GR has suffered from antibiotic-induced diarrhea in the past. Probiotics can possibly be effective in preventing diarrhea in patients taking antibiotics. Since GR has had an issue in the past, she can take a product that contains Lactobacillus or Saccharomyces boulardii. One meta-analysis stated Lactobacillus could decrease the relative risk of antibiotic-associated diarrhea by approximately 69%.3 The dose is usually based on the number of living organisms or colony-forming units per capsule. Typical doses range from 1 to 10 billion viable organisms taken daily in 3 to 4 divided doses. While GR should be educated that yogurt can contain probiotics, she should also know that most of the products do not contain the number of living organisms necessary to prevent diarrhea. Therefore, she probably should try probiotics over yogurt. She should also be told that flatulence is a common adverse effect and should subside as she takes more doses.
Case 4: Opioid-Induced Constipation
RT is a 56-year-old woman who comes to the pharmacy for something to help with her constipation. She claims she herniated her disk a few years ago and has been in chronic pain ever since. Initially, her pain was controlled using low-dose fentanyl patches. Because her pain has worsened over the past few months, she followed up with her pain-management physician last week. RT’s physician changed her medication to oxycodone because the fentanyl was not adequately controlling her pain. She began the oxycodone 7 days ago, but after 4 days, she started having difficulty moving her bowels. Her friend recommended she take extra fiber supplements to help with the constipation, but they have not helped. She also tried a stool softener, which also did not work. RT does not take any other medications and has no allergies. She denies fever or any other symptoms. What recommendations do you have for RT?
RT is suffering from opioid-induced constipation. Opioid-induced constipation is very important to recognize because people often treat it with a stool softener. Stimulant laxatives are most commonly recommended for these patients. Some patients may also benefit from a stimulant laxative, such as senna or bisacodyl with docusate, which is an emollient to help soften the stool. RT can try a stimulant laxative like senna, which is typically dosed in 2 tablets (for a total of 17.2 mg) once daily. The maximum dose per day is 4 tablets (34.4 mg). In most cases, laxative products are not recommended for longer than 1 week unless directed by a physician.4 Other products, like polyethylene glycol, can also be used. It is important to educate RT on appropriate bowel regimens and other medications that could be treatment options for her. Because oral medications cause higher rates of constipation, increasing the dose of her fentanyl patch may be more reasonable than switching her to an oral pain medication.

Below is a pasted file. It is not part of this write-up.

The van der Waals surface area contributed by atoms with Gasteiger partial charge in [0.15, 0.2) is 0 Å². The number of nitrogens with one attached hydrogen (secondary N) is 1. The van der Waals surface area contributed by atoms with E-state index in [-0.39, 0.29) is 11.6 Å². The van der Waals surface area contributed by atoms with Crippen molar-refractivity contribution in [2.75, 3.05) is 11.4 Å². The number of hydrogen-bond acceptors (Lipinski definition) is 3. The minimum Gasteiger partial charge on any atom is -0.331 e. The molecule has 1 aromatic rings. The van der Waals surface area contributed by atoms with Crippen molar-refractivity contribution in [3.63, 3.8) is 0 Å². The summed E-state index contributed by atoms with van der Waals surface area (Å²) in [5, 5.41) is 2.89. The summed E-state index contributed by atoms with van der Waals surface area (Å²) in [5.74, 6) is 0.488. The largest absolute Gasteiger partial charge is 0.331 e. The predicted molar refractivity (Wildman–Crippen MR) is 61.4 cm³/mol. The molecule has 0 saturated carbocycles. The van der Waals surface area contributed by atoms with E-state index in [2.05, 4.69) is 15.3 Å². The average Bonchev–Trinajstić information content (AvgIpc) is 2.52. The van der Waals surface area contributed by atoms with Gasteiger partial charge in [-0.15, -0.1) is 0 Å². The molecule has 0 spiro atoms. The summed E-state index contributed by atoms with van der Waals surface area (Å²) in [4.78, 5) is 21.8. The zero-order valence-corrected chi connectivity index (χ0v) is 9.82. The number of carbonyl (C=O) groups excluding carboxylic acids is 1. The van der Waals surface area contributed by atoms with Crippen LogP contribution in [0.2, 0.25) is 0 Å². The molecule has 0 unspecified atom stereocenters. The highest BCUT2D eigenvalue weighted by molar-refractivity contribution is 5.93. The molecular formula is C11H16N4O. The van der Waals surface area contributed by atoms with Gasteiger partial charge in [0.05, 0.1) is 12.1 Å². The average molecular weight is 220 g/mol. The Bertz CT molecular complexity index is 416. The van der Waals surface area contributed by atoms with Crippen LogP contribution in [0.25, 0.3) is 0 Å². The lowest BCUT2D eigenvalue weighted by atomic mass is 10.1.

Got an interesting question regarding OTC medications? Contact the authors at firstname.lastname@example.org and share the details. Your case could be featured in an upcoming column!
Dr. Mansukhani is clinical assistant professor at the Ernest Mario School of Pharmacy, Rutgers University, and transitions of care clinical pharmacist at Morristown Medical Center, Morristown, New Jersey. Dr. Bridgeman is clinical associate professor at the Ernest Mario School of Pharmacy, Rutgers University, and internal medicine clinical pharmacist at Robert Wood Johnson University Hospital, New Brunswick, New Jersey.
Whetsel T, Zweber A. Heartburn and dyspepsia. In: Krinsky DL, Ferreri SP, Hemstreet B, et al (eds). Handbook of Nonprescription Drugs: An Interactive Approach to Self-Care. 18th ed. Washington, DC: American Pharmacists Association; 2015.
Walker PF. Diarrhea. In: Krinsky DL, Ferreri SP, Hemstreet B, et al (eds). Handbook of Nonprescription Drugs: An Interactive Approach to Self-Care. 18th ed. Washington, DC: American Pharmacists Association; 2015.
McFarland LV. Meta-analysis of probiotics for the prevention of antibiotic associated diarrhea and the treatment of Clostridium difficile disease. Am J Gastroenterol. 2006;101(4):812-822.
Label: best choice senna – sennosides a and b table. Daily Med website. http://dailymed.nlm.nih.gov/dailymed/drugInfo.cfm?setid=6ea60079-5464-4f27-8015-d987b3b2a59a. Updated May 2014. Accessed June 10, 2015.